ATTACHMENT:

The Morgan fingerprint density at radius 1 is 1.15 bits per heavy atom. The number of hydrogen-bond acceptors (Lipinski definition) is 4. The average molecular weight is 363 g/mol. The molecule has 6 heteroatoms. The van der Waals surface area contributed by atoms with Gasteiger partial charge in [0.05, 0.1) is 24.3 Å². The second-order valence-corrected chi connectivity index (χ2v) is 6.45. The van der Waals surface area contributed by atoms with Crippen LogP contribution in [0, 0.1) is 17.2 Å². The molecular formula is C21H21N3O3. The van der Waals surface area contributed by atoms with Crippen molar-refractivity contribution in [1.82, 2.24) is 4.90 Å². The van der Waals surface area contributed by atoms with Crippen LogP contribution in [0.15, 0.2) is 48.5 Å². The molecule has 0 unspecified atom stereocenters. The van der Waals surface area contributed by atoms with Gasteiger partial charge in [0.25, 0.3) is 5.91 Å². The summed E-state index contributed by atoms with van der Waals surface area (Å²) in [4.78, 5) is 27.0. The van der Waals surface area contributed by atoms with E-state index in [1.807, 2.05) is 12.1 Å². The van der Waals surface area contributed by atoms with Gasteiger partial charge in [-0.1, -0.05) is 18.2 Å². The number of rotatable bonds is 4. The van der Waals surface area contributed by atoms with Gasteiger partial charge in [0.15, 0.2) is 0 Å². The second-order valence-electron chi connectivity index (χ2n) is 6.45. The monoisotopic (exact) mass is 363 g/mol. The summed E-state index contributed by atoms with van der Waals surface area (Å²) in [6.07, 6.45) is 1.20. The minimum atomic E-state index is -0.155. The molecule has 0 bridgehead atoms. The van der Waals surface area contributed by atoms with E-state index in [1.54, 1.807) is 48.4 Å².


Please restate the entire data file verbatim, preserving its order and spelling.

The Morgan fingerprint density at radius 1 is 1.15 bits per heavy atom. The number of hydrogen-bond acceptors (Lipinski definition) is 4. The average molecular weight is 363 g/mol. The molecule has 6 heteroatoms. The van der Waals surface area contributed by atoms with Gasteiger partial charge in [0.05, 0.1) is 24.3 Å². The second-order valence-corrected chi connectivity index (χ2v) is 6.45. The van der Waals surface area contributed by atoms with Crippen LogP contribution in [0, 0.1) is 17.2 Å². The molecular formula is C21H21N3O3. The van der Waals surface area contributed by atoms with Crippen molar-refractivity contribution in [1.82, 2.24) is 4.90 Å². The van der Waals surface area contributed by atoms with Crippen LogP contribution in [0.15, 0.2) is 48.5 Å². The molecule has 0 unspecified atom stereocenters. The van der Waals surface area contributed by atoms with Gasteiger partial charge in [0.25, 0.3) is 5.91 Å². The summed E-state index contributed by atoms with van der Waals surface area (Å²) in [4.78, 5) is 27.0. The van der Waals surface area contributed by atoms with E-state index in [1.807, 2.05) is 12.1 Å². The van der Waals surface area contributed by atoms with Gasteiger partial charge in [-0.1, -0.05) is 18.2 Å². The number of rotatable bonds is 4. The van der Waals surface area contributed by atoms with Gasteiger partial charge in [0.15, 0.2) is 0 Å². The second-order valence-electron chi connectivity index (χ2n) is 6.45. The monoisotopic (exact) mass is 363 g/mol. The summed E-state index contributed by atoms with van der Waals surface area (Å²) in [6.07, 6.45) is 1.20. The minimum atomic E-state index is -0.155. The molecule has 0 bridgehead atoms. The van der Waals surface area contributed by atoms with E-state index in [1.54, 1.807) is 48.4 Å².